P.R. Gokulakrishnan, J.
1. The petitioners herein are defendants. The respondent filed O.S. No. 474 of 1972 before the District Munsif's Court, Gobichettipalayam, for a permanent injunction restraining the petitioners herein from interfering with his right to leasehold possession and enjoyment of the suit properties on the ground that he is entitled to be protected under the Cultivating Tenants Protection Act. The respondent filed I. A. No. 812 of 1972 for an order of interim injunction till the disposal of the suit under Order 59, rules 1 and 2, Civil Procedure Code. The petitioners herein filed I.A. No. 1110 of 1972 for vacating the ad interim injunction granted. The District Munsif took up both I. A.Nos. 812 and 1110 of 1972 and disposed of them by his order dated 3rd July, 1972. He held that there is a prima facie case made out by the respondent herein as lessee and as such he is entitled to protection by way of an interim injunction under Order 39, rules 1 and 2 Civil Procedure Code. Accordingly, the order of ad interim injunction already granted was made absolute.
2. Aggrieved by the decision of the District Munsif, the petitioners filed C.M.A. No. 88 of 1972, and the District Judge, Coimbatore (East) at Erode, dismissed the appeal confirming the order of the District Munsif. Aggrieved by the decisions of the Courts below, the petitioners have preferred this civil revision petition.
3. The main contention of the petitioners is that the respondent was acting only as a monakar (manager) and not as a tenant under the petitioners and that the village records and the affidavits of the karnam and the village-munsif will show that the respondent was only a manager and not a lessee or tenant under the petitioners. Thiru K. Ramaswami, learned Counsel appearing for the petitioners, submitted that the Courts below have misdirected themselves without properly adverting to the evidence on record, that S.F. Nos. 162/1 and 162/2 have nothing to do with S.F. Nos. 153/1 and 153/3 which are the subject-matter of the present revision petition and that the Courts below have not taken into consideration the affidavits of the village-munsif and the village karnam and also the proceedings of the Special Deputy Tahsildar (Tenancy Records), Gobichettipalayam.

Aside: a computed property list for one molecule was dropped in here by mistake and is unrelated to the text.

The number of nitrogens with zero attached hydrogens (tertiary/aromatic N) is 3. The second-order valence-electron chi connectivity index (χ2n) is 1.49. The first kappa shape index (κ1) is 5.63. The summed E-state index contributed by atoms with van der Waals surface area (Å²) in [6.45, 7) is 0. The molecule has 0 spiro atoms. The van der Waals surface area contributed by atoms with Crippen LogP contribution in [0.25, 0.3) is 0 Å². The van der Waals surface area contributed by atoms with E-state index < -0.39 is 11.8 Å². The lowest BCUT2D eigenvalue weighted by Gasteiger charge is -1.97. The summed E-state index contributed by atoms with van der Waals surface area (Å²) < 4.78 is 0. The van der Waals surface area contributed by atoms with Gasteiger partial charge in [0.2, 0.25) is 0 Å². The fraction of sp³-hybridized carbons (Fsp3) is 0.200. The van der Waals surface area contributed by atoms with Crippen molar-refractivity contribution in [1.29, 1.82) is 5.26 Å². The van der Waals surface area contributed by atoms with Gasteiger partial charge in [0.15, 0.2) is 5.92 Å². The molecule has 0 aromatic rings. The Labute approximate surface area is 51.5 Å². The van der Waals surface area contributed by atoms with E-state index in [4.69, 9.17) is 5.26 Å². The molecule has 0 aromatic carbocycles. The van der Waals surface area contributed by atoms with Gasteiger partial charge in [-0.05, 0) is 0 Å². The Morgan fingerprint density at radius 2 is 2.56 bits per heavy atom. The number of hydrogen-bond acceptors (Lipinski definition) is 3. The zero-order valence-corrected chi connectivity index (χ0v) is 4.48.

4. Thiru T. R. Ramachamdran, learned Counsel appearing for the respondent, submitted that the question as to whether the respondent is a manager or a tenant can be decided only in the suit, that a prima facie case has been made out in order to enable the respondent to be in possession as a tenant and that such a case found by both the Courts below cannot be interfered with in revision.
5. Various documents have been filed in this case in order to substantiate the respective case of the parties. The trial Court, without sufficient material found that:
irrespective of the conflicting descriptions of the suit : properties between the plaintiff and the defendants the fact remains that the suit properties in question are one and the same, over which the parties herein agitate.
This observation cannot be sustained without properly discussing the evidence on record. When the petitioners clearly agitate that the properties concerned are comprised in S.F. Nos. 153/1 and 153/3, there is no point in connecting the lands with those comprised in S.F. Nos. 162/1 and 162/2. The trial Court as a matter of fact, has also found that Exhibits A-1 to A-4 which are procurement notices are in the name of the petitioners herein, that Exhibit A-5, kist receipt, is in the name of the second petitioner and that the documents filed by the respondent themselves prove that the petitioners are the owners of the suit properties. Nevertheless the trial Court seems to think that the dispute is one as to whether, the respondent is a lessee or the manager of the suit lands ; and finally it has come to the conclusion that the respondent has made out a prima facie case entitling him to have the benefit of interim injunction in his favour.